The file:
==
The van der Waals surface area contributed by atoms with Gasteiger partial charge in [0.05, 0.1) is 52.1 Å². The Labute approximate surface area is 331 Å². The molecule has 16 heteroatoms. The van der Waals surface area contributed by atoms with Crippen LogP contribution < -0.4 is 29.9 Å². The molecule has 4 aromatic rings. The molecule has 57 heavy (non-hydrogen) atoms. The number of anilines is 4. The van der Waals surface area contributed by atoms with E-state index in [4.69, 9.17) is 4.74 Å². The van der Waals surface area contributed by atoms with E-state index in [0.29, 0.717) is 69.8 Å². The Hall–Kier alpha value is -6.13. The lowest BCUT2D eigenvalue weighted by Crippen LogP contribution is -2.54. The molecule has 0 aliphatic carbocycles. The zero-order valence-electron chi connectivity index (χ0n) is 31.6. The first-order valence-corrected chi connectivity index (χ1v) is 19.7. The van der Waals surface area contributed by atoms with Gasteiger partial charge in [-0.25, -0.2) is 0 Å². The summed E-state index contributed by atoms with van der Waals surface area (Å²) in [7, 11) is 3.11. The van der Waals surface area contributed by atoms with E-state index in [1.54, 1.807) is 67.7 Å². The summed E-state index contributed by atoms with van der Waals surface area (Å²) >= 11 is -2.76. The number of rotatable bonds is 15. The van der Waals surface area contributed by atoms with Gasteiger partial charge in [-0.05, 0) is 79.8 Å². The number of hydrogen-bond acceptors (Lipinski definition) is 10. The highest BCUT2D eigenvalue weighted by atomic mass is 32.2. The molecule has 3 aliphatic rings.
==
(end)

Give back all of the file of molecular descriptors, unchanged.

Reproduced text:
The van der Waals surface area contributed by atoms with Gasteiger partial charge in [0.05, 0.1) is 52.1 Å². The Labute approximate surface area is 331 Å². The molecule has 16 heteroatoms. The van der Waals surface area contributed by atoms with Crippen LogP contribution < -0.4 is 29.9 Å². The molecule has 4 aromatic rings. The molecule has 57 heavy (non-hydrogen) atoms. The number of anilines is 4. The van der Waals surface area contributed by atoms with E-state index in [4.69, 9.17) is 4.74 Å². The van der Waals surface area contributed by atoms with E-state index in [0.29, 0.717) is 69.8 Å². The Hall–Kier alpha value is -6.13. The lowest BCUT2D eigenvalue weighted by Crippen LogP contribution is -2.54. The molecule has 0 aliphatic carbocycles. The zero-order valence-electron chi connectivity index (χ0n) is 31.6. The first-order valence-corrected chi connectivity index (χ1v) is 19.7. The van der Waals surface area contributed by atoms with Gasteiger partial charge in [-0.25, -0.2) is 0 Å². The summed E-state index contributed by atoms with van der Waals surface area (Å²) in [7, 11) is 3.11. The van der Waals surface area contributed by atoms with E-state index in [1.54, 1.807) is 67.7 Å². The summed E-state index contributed by atoms with van der Waals surface area (Å²) >= 11 is -2.76. The number of rotatable bonds is 15. The van der Waals surface area contributed by atoms with Gasteiger partial charge in [-0.05, 0) is 79.8 Å². The number of hydrogen-bond acceptors (Lipinski definition) is 10. The highest BCUT2D eigenvalue weighted by atomic mass is 32.2. The molecule has 3 aliphatic rings.